It's a test that can save lives, but a lot of people are afraid of getting it done, or uncomfortable about how the screening is performed. But there are new technologies that could calm people's fears and revolutionize colonoscopies.
It's enough to make some people break out in a cold sweat. But now, new improved colonoscopies can detect and remove pre-cancerous polyps before they turn deadly.
"The key is to find out if you have a predisposition to cancer," says George Triadafilopoulos, MD, Gastroenterologist at Stanford University School of Medicine.
A new LED camera fits through a regular colonoscopy catheter. Instead of just seeing what's ahead, it can also find hard to see polyps, hiding in folds.
"Third eye is a special device that allows us to examine the bowl by looking backwards, almost like having a rearview mirror on your bike or your car," explains Dr. Triadafilopoulos.
Traditional colonoscopies miss 12 to 24 percent of polyps. This FDA approved camera improves detection rates by 25 percent.
Even less-invasive tests are now being studied. One doesn't require laxative preparation or sedation. CT scans locate possible lesions in fecal matter. The scans are run through the lab where pre-cancerous problems can be spotted.
And some patients are now trying out an at-home option. The new DNA test locates abnormalities in the patients stool. In a recent study, the test detected 87 percent of colorectal cancers in curable stages.
"It's as easy as it comes; it's that easy," says Steven Geller, M.D., Centennial Medical Group in Elkridge, MD.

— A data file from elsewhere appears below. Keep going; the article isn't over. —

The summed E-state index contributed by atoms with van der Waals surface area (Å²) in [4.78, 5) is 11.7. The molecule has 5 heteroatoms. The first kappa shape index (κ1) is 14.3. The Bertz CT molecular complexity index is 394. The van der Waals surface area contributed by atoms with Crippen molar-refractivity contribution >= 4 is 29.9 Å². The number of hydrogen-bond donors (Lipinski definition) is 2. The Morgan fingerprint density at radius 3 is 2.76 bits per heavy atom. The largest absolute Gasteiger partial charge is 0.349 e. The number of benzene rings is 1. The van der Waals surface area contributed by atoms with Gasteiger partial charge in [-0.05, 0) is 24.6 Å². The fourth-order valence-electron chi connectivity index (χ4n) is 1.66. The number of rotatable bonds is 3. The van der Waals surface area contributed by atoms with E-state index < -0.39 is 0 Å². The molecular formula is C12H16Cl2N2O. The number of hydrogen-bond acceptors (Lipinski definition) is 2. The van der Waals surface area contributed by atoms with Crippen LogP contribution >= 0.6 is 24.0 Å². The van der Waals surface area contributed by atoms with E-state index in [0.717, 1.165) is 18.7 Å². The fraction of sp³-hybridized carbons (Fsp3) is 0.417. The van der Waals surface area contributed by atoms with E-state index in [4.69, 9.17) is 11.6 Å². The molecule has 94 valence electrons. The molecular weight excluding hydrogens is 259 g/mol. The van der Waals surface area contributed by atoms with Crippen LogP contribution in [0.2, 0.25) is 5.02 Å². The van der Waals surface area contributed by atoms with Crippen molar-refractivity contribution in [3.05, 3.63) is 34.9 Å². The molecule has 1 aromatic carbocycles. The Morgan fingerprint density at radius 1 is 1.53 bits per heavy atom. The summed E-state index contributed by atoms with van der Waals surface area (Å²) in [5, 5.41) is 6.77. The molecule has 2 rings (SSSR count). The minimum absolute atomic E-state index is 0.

The new tests are helping to make colonoscopies less of a concern for patients.
Many cases of colon cancer have no symptoms. But if you do have abdominal pain, blood in your stool, diarrhea or weight loss for unknown reasons, call your doctor to schedule a colonoscopy.
THE FUTURE OF COLONOSCOPIES?
COLONOSCOPY OVERVIEW: A colonoscopy examines inside the colon and rectum using a long, lighted tube named a colonoscope in order to see if any polyps are present. Perforation of the large intestine or bleeding is a risk of the procedure, but a small one. While the idea of a colonoscopy can be uncomfortable and even frightening for many people, it is usually a very straightforward procedure. It is also necessary because colon cancer is the 3rd most common cancer and the 2nd leading cause of cancer death for both men and women. Treatment is most effective in the early stages and often polyps found by a colonoscopy can be removed before they turn into cancer. The older a person is, the higher their risk of colon cancer is too so everyone over the age of 50 should get a colonoscopy. (Source: www.ccalliance.org)
"THIRD EYE" CAMERA: The "third eye" is an improvement on traditional colonoscopy cameras because it's other tip comes through the catheter revealing a backward facing camera with an LED light, whereas the previous colonoscopy camera had only a forward facing camera. A recent study revealed that the new "third eye" camera detects 41% more pre-cancerous polyps for people who are at a high risk of colon cancer and 23% more in people who are at not at risk.
EXACT SCIENCES TEST: If approved by the FDA, the Exact Sciences test will be a new, non-invasive, in-home stool-based DNA (sDNA) screening test for the early detection of colorectal cancer. Results of two studies suggest that the test is highly accurate and significantly more sensitive than other non-invasive tests at detecting pre-cancerous tumors and early stage cancer. The test was developed by Exact Sciences and the Mayo Clinic. The Exact Sciences test detects altered DNA from pre-cancerous or cancerous polyps anywhere in the colon. All colon cancers start as polyps, and as polyps develop, they shed cells into the stool that contain altered DNA associated with both colorectal pre-cancer and cancer. If a patient's results are abnormal, a colonoscopy is required to confirm the results. (Source: Exact Sciences)
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